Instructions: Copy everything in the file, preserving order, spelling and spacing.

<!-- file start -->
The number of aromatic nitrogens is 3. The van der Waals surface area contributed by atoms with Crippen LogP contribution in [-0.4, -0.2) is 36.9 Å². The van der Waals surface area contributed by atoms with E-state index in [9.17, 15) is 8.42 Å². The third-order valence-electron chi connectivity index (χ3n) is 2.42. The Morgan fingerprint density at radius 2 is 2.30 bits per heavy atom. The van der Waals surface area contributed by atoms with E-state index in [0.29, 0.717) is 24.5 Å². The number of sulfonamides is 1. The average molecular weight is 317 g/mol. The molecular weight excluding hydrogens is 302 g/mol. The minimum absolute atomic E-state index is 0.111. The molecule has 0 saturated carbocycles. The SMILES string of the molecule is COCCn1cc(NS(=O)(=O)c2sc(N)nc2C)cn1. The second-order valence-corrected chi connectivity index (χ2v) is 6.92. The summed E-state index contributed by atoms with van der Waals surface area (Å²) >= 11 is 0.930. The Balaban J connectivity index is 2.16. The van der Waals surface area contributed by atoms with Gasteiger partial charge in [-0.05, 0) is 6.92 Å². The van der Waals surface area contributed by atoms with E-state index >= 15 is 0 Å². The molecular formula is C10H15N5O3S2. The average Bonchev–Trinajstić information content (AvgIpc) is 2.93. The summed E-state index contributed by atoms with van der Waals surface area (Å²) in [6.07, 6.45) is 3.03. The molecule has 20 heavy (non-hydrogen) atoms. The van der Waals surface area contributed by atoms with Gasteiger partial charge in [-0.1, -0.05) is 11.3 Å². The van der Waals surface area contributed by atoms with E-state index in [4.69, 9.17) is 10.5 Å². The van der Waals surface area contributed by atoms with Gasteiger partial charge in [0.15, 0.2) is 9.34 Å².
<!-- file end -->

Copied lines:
The number of aromatic nitrogens is 3. The van der Waals surface area contributed by atoms with Crippen LogP contribution in [-0.4, -0.2) is 36.9 Å². The van der Waals surface area contributed by atoms with E-state index in [9.17, 15) is 8.42 Å². The third-order valence-electron chi connectivity index (χ3n) is 2.42. The Morgan fingerprint density at radius 2 is 2.30 bits per heavy atom. The van der Waals surface area contributed by atoms with E-state index in [0.29, 0.717) is 24.5 Å². The number of sulfonamides is 1. The average molecular weight is 317 g/mol. The molecular weight excluding hydrogens is 302 g/mol. The minimum absolute atomic E-state index is 0.111. The molecule has 0 saturated carbocycles. The SMILES string of the molecule is COCCn1cc(NS(=O)(=O)c2sc(N)nc2C)cn1. The second-order valence-corrected chi connectivity index (χ2v) is 6.92. The summed E-state index contributed by atoms with van der Waals surface area (Å²) >= 11 is 0.930. The Balaban J connectivity index is 2.16. The van der Waals surface area contributed by atoms with Gasteiger partial charge in [-0.05, 0) is 6.92 Å². The van der Waals surface area contributed by atoms with E-state index >= 15 is 0 Å². The molecular formula is C10H15N5O3S2. The average Bonchev–Trinajstić information content (AvgIpc) is 2.93. The summed E-state index contributed by atoms with van der Waals surface area (Å²) in [6.07, 6.45) is 3.03. The molecule has 20 heavy (non-hydrogen) atoms. The van der Waals surface area contributed by atoms with Gasteiger partial charge in [-0.1, -0.05) is 11.3 Å². The van der Waals surface area contributed by atoms with E-state index in [4.69, 9.17) is 10.5 Å². The van der Waals surface area contributed by atoms with Gasteiger partial charge in [0.15, 0.2) is 9.34 Å².